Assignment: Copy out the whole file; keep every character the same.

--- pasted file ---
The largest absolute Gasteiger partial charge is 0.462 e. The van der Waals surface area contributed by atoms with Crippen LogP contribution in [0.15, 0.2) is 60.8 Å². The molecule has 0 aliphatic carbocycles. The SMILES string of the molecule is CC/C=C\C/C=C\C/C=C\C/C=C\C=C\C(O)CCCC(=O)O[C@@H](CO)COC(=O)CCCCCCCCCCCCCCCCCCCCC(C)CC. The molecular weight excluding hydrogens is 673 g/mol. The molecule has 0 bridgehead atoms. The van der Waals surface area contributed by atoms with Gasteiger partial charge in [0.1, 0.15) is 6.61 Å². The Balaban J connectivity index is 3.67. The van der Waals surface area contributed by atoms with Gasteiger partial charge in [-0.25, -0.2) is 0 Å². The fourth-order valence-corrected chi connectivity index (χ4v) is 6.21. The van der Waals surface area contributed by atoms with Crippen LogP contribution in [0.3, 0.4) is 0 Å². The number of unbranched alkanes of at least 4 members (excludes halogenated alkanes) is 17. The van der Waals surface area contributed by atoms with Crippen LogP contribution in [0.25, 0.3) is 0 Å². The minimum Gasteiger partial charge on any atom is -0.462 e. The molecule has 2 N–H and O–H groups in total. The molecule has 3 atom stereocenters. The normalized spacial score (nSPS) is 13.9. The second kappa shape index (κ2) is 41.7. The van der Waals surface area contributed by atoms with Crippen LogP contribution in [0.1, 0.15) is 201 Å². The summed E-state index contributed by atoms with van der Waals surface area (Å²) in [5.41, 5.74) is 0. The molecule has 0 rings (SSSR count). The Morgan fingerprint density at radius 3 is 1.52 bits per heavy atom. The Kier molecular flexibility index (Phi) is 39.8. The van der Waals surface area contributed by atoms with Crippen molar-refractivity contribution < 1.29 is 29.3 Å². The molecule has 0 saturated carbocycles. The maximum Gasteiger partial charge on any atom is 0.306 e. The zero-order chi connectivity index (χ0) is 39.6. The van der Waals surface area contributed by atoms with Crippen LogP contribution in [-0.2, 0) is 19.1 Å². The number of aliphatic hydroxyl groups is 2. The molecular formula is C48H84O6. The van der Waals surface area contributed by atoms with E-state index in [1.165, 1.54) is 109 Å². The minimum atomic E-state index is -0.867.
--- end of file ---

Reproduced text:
The largest absolute Gasteiger partial charge is 0.462 e. The van der Waals surface area contributed by atoms with Crippen LogP contribution in [0.15, 0.2) is 60.8 Å². The molecule has 0 aliphatic carbocycles. The SMILES string of the molecule is CC/C=C\C/C=C\C/C=C\C/C=C\C=C\C(O)CCCC(=O)O[C@@H](CO)COC(=O)CCCCCCCCCCCCCCCCCCCCC(C)CC. The molecular weight excluding hydrogens is 673 g/mol. The molecule has 0 bridgehead atoms. The van der Waals surface area contributed by atoms with Gasteiger partial charge in [0.1, 0.15) is 6.61 Å². The Balaban J connectivity index is 3.67. The van der Waals surface area contributed by atoms with Gasteiger partial charge in [-0.25, -0.2) is 0 Å². The fourth-order valence-corrected chi connectivity index (χ4v) is 6.21. The van der Waals surface area contributed by atoms with Crippen LogP contribution in [0.3, 0.4) is 0 Å². The number of unbranched alkanes of at least 4 members (excludes halogenated alkanes) is 17. The van der Waals surface area contributed by atoms with Crippen LogP contribution in [0.25, 0.3) is 0 Å². The minimum Gasteiger partial charge on any atom is -0.462 e. The molecule has 2 N–H and O–H groups in total. The molecule has 3 atom stereocenters. The normalized spacial score (nSPS) is 13.9. The second kappa shape index (κ2) is 41.7. The van der Waals surface area contributed by atoms with Crippen LogP contribution in [0.1, 0.15) is 201 Å². The summed E-state index contributed by atoms with van der Waals surface area (Å²) in [5.41, 5.74) is 0. The molecule has 0 rings (SSSR count). The Morgan fingerprint density at radius 3 is 1.52 bits per heavy atom. The Kier molecular flexibility index (Phi) is 39.8. The van der Waals surface area contributed by atoms with Crippen molar-refractivity contribution < 1.29 is 29.3 Å². The molecule has 0 saturated carbocycles. The maximum Gasteiger partial charge on any atom is 0.306 e. The zero-order chi connectivity index (χ0) is 39.6. The van der Waals surface area contributed by atoms with Crippen LogP contribution in [-0.2, 0) is 19.1 Å². The number of aliphatic hydroxyl groups is 2. The molecular formula is C48H84O6. The van der Waals surface area contributed by atoms with E-state index in [1.165, 1.54) is 109 Å². The minimum atomic E-state index is -0.867.